The Autobiography of a Pothole

A pothole opens up about its life – one peppered with moments of luck, achievement and helplessness (and official secrets, of course)


Unless you are a Member of Parliament (and have been one all your life), you might have some recollection of me (or at least a few of my kind). You may remember me from the street your house sits on, or from one of the many humbling encounters I play host to daily.Or you might have heard about our kind from the media’s annual week-long pothole coverage fest. Not that we covet the limelight. Why, publicity is seriously detrimental to our very existence! We are extremely grateful that we have hitherto stayed aloof from politics despite having existed for generations. Who can blame our netas, though; they are busy saving the economy, running their many family businesses and fighting their own court cases.

They tell me I was conceived at then (and current) councillor Tiwari Sahib’s office…

Returning to my own story — I don’t really have a concrete date of birth, but I do remember growing rapidly into my current (rather prominent) size. They tell me I was conceived at then (and current) councillor Tiwari Sahib’s office. It turns out Tiwari Sahib’s younger brother ran a fledgling road construction business. And Tiwariji is a family man. So the contract was awarded, followed by extensive discussions with architects, engineers and manufacturers which enabled the eventual construction, albeit a couple of months late. Efficient as he was, the brother was able to make quite a bit for himself as well, though at the cost of the road itself.



Skip to July, and there I was, small but ambitious, shallow but confident. They did come occasionally, the municipality people, to fill the larger ones of my kind (maintenance, they call it). Like skilled sculptors, they carefully added layer upon layer of tar, until even the flimsiest little pothole became a prominent, protruding speed bump. I have remained untouched, though, for I am shallow enough to be unnoticeable, yet large enough to have become quite a landmark.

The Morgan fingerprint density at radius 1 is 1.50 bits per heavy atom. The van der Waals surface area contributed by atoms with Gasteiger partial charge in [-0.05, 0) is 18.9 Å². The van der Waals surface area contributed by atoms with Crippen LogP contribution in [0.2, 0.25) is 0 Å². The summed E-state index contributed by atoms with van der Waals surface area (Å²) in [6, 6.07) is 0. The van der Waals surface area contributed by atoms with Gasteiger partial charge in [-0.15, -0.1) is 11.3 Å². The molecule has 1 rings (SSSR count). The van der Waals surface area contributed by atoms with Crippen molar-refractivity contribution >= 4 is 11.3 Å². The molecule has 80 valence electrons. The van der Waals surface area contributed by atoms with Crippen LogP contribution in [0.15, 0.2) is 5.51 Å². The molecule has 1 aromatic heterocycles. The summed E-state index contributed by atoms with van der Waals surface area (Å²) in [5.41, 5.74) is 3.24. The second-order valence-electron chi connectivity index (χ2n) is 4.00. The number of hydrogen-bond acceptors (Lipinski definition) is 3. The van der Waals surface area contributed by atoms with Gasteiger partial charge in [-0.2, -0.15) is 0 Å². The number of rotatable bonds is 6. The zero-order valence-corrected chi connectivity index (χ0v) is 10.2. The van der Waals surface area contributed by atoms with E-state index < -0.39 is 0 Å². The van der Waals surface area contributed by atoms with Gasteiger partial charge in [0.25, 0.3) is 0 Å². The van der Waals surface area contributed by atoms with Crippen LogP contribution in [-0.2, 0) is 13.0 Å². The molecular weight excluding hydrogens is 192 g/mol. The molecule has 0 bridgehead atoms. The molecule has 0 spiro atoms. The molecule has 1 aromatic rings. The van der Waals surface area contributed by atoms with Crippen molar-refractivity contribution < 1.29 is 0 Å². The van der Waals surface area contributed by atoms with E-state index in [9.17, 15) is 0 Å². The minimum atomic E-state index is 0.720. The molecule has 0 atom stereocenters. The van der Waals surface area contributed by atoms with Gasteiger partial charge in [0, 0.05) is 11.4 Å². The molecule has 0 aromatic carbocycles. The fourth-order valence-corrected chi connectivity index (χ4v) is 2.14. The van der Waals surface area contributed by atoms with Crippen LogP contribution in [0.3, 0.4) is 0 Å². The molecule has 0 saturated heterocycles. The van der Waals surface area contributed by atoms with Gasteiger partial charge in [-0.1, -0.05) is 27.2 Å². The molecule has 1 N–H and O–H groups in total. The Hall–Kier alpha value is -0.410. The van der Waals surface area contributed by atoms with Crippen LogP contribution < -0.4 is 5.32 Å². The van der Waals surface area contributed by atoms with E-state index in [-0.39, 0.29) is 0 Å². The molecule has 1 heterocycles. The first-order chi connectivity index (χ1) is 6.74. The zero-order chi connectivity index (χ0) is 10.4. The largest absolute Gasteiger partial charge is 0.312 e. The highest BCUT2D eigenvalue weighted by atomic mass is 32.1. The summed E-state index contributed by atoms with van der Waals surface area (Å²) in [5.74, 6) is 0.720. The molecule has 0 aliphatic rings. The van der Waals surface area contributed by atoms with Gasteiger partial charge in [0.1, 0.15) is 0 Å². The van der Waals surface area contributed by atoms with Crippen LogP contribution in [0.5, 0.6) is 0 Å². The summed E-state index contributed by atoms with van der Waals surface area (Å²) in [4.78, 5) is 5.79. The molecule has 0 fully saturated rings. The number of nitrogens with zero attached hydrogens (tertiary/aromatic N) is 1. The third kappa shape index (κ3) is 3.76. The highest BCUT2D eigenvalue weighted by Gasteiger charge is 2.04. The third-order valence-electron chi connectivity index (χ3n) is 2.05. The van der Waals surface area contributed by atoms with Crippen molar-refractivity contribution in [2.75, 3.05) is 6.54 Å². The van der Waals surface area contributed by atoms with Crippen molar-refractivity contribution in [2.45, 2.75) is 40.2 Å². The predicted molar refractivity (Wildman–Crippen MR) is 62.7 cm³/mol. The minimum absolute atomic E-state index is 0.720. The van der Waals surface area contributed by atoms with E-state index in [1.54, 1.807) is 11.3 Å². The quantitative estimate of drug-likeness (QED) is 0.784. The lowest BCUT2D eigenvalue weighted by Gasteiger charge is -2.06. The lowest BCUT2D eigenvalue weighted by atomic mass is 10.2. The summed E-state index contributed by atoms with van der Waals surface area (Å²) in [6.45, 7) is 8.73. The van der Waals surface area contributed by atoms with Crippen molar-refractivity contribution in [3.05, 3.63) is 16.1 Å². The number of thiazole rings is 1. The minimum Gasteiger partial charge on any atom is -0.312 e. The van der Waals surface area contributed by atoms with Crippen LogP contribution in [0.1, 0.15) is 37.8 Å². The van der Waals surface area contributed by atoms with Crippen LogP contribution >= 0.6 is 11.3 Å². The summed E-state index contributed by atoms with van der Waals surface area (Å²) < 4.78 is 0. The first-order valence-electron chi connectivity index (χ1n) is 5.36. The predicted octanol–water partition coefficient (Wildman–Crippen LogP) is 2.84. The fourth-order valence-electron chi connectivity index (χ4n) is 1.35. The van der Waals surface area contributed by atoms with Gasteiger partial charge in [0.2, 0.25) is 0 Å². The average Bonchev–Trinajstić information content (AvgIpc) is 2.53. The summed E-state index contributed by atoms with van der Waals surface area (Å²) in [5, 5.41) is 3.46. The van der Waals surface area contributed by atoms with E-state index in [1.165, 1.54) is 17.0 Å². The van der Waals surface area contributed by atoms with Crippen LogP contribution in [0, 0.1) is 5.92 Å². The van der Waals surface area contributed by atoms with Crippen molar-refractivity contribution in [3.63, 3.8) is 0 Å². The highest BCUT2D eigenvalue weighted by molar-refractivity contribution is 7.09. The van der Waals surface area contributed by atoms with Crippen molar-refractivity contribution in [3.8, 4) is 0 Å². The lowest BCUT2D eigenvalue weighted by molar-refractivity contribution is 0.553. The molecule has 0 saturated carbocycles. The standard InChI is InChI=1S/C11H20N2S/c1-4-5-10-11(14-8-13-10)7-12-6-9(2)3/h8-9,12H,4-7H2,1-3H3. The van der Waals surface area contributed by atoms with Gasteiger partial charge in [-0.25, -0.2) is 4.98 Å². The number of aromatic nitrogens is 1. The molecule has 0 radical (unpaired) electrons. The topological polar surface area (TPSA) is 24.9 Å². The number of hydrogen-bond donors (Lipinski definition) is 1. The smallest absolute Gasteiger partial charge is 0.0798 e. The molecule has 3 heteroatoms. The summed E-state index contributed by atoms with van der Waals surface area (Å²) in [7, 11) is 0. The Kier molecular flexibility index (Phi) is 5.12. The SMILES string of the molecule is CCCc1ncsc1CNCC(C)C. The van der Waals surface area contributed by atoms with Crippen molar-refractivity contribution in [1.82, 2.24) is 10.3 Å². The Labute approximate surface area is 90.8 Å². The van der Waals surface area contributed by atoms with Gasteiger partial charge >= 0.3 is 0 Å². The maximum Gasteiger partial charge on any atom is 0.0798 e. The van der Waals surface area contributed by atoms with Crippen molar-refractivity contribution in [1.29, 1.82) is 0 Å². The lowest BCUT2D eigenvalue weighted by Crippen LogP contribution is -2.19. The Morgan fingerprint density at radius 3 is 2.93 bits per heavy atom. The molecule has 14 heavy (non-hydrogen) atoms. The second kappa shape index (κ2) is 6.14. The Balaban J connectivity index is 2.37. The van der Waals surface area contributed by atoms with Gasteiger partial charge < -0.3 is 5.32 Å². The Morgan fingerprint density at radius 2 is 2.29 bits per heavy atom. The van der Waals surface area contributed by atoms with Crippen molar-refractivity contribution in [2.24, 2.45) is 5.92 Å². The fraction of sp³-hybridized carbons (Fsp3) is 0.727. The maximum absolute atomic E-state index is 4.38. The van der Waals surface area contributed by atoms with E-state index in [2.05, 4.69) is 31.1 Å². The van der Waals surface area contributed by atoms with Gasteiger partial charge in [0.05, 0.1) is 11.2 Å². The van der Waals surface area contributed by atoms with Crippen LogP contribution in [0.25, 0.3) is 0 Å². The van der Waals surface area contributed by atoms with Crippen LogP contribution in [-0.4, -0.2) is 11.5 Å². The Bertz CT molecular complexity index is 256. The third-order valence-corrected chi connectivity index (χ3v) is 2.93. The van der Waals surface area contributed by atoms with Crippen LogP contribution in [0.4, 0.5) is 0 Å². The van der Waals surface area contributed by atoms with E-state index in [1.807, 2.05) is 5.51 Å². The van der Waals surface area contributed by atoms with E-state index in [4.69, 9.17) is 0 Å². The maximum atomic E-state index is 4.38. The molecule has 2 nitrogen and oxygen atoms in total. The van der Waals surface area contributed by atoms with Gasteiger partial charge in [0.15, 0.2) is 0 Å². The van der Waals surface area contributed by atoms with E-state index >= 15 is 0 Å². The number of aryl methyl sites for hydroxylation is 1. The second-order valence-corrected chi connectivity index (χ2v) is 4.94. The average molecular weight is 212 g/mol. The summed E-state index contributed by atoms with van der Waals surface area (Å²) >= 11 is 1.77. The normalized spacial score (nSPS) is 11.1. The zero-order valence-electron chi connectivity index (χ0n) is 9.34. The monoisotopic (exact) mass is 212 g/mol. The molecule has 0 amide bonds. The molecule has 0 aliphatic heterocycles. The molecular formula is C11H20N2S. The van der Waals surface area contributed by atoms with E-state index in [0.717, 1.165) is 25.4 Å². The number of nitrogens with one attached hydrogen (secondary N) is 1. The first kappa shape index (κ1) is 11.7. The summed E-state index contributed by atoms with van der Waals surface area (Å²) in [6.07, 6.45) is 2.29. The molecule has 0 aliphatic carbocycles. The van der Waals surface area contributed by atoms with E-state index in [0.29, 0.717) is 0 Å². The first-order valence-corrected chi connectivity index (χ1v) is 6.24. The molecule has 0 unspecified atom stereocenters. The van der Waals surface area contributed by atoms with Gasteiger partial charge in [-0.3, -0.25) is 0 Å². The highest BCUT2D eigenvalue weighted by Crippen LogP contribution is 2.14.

I have played home to quite a few casualties in my life, each of which I am extremely regretful for, though I refuse to take the unilateral blame for any of them. Whose fault is it, though? Our forefathers taught us the fundamental principle of the separation of man and road. Roads host vehicles. Pavements host man. But what is hopeless about our era is that pavements are no less ridden with encroachment, cars and bikers-in-a-hurry than roads themselves. Where do people walk, then? Anywhere! If, in doing so, a person or two walks right onto me, they are only free to curse their fate (and the government, of course).

I do wish you happy (and safe) future journeys… because I am here to stay (the elections are still far away)!

Talking of government, it’s been quite a long time since I saw a neta! In fact, it was Tiwariji himself, who, now in the Opposition, tripped and fell right over me as he was leading an anti-pothole rally last August. I never took offense, though, for I know he recognizes as much as me that my kind form the silent majority on the country’s roads. Moreover, his colleagues seldom come our way — they tread the good roads downtown.

That has been my life, and there is still a long way to go! I do wish you happy (and safe) future journeys, though, because I am here to stay (the elections are still far away)!


Also published at HuffPost India

Why I’d Rather Watch Cricket on Mute
Painting Delhi Political


2 thoughts on “The Autobiography of a Pothole

Leave a Reply

Fill in your details below or click an icon to log in: Logo

You are commenting using your account. Log Out /  Change )

Google+ photo

You are commenting using your Google+ account. Log Out /  Change )

Twitter picture

You are commenting using your Twitter account. Log Out /  Change )

Facebook photo

You are commenting using your Facebook account. Log Out /  Change )


Connecting to %s